With 14 million YouTube views and counting, Dave Carroll’s “United Breaks Guitars” video is a hit song, but not in the traditional sense. In 2008, when United Airlines broke Carroll’s guitar, he decided to not just complain about it to the company, he decided to sing about it to the world.
Since Carroll did not receive an immediate, or even relatively immediate, apology from the company, it’s clear the airline was not prepared for a social media “crisis” situation. Below is an action plan outline of how I would have handled the situation if employed as a reputation manager at United Airlines.
1. Act Quickly!
When it comes to social media, there is nothing worse than a “silent” brand. Fans, followers, and users engage with brands because they expect a response, and a timely one at that. United Airlines could have saved itself a lot of bad PR if it had responded to Carroll’s complaint immediately. Instead, after a year-long battle with the company, simply for compensation for his broken guitar, Carroll took matters into his own hands. Customers are in charge, and don’t forget it! Whether an immediate post on social media, or one that comes a year later, customers will voice their opinions, and those opinions always have the chance of going viral.
After initially seeing Carroll’s video, United should have responded immediately. The brand could have done this in several ways, but publicly is the best bet. The brand could have commented on the initial YouTube post asking to speak to Carroll directly, while at the same time apologizing to him and letting him know they would like to resolve the issue.
2. Fess Up!
After the initial response, United should have been preparing a more public response. This could have been done in the form of a blog post or the brand’s own YouTube video. I believe the CEO or the lead customer service representative should be featured. This not only gives the brand a voice (and face), but a more personal “human” response to a negative situation. The response should come across as real and truthful. The brand needs to fess up to wronging a customer, and apologize for the delay in resolving the issue. Owning up to mistakes in such a public fashion can go a long way with regaining trust amongst customers. By remaining calm the brand can appear genuine and not hostile toward the customer.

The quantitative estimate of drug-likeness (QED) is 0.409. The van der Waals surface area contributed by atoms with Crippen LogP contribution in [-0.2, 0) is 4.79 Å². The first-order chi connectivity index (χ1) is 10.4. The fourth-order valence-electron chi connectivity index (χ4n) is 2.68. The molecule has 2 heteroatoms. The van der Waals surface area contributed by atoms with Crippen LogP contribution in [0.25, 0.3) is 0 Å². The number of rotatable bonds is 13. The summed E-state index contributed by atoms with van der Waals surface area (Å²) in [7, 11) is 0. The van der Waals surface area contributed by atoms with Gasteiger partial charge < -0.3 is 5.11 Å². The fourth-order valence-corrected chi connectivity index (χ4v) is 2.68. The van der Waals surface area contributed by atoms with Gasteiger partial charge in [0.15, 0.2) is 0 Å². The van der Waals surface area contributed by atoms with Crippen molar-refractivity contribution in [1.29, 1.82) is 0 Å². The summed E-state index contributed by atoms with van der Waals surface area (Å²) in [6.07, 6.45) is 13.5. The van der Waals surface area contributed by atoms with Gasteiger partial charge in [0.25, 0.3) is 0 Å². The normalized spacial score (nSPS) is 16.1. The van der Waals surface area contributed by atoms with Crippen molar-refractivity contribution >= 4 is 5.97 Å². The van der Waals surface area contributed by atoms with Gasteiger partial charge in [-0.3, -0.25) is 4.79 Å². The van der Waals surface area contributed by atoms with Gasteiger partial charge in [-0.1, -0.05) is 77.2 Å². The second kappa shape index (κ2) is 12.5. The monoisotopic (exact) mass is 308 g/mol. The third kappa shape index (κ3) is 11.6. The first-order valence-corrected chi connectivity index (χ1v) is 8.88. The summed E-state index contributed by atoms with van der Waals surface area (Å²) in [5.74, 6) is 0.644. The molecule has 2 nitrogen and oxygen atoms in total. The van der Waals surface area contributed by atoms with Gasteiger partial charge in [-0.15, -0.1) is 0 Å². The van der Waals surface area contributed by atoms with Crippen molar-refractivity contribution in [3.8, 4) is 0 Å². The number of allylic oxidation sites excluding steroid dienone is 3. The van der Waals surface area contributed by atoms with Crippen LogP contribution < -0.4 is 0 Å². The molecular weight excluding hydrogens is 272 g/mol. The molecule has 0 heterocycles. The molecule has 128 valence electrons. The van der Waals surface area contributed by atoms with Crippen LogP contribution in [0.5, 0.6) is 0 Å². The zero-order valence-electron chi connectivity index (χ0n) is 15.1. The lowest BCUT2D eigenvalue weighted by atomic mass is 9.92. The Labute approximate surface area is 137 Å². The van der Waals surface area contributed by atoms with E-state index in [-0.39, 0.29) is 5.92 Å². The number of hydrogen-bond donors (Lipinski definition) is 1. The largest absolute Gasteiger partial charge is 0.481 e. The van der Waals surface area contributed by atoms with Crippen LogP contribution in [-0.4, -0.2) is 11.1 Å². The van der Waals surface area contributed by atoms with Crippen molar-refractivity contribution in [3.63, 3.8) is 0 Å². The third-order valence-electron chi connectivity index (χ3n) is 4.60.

3. Spread the GOOD Word!
After responding a public way, the brand should begin highlighting some of its attributes. This can, of course, come from content created by the brand, but in United’s case it may be good to feature positive customer experiences. I would create a series of web videos (again showing, not just telling customers what makes the brand a good one), which could show things, such as families being reunited via airplanes, a child taking its first flight, a profile piece on great employees (again highlighting good customer service), and maybe a fun behind-the-scenes look video on a piece of luggage’s journey from one location to the next. The last video topic idea could prove that United does take care of luggage (customer’s personal belongings) as it travels through its system, and maybe also inadvertently show people that Carroll’s experience was a unique one and not the norm.
4. Follow Up!
After a brand has completed the previous three steps, it’s time to consider a follow up. Don’t forget this step! Assuming the previous three steps have lead to a resolution, publicly let people know the status of the situation. United could once again post a comment on the Carroll’s YouTube video discussing the resolution, and maybe challenging Carroll to create another song about his more recent (and hopefully more positive) experience with the brand. United could also blog about the resolution and maybe include a quote from Carroll, again keeping the tone more personal than business-sounding. Or maybe if the brand is feeling really brave, it could wager an online campaign reaching out to more of their unsatisfied customers. This could be a form on the United website where people could post complaints or issues, and then the brand could respond (again publicly) showing others the resolution. This type of initiative would take lots of planning and resources, but again it would be a big way to show customers the brand recognizes it messed up and is willing to change.
While I believe my action plan could have helped United Airlines handle the Dave Carroll situation better, the bottom line is it took him over a year and an extreme measure to even elicit a response from the company (and even that took awhile!). It would be hard for any brand to change that type of situation from negative to positive. If anything, United sure has boosted itself into the social media world of “what not to do!” I’m sure a lot of other brands have used this as an example for developing strategies on how to handle unsatisfied customers on social media. The goal for any business should be to listen to their customers and respond quickly. Not doing either can lead to very bad reputation, online and otherwise.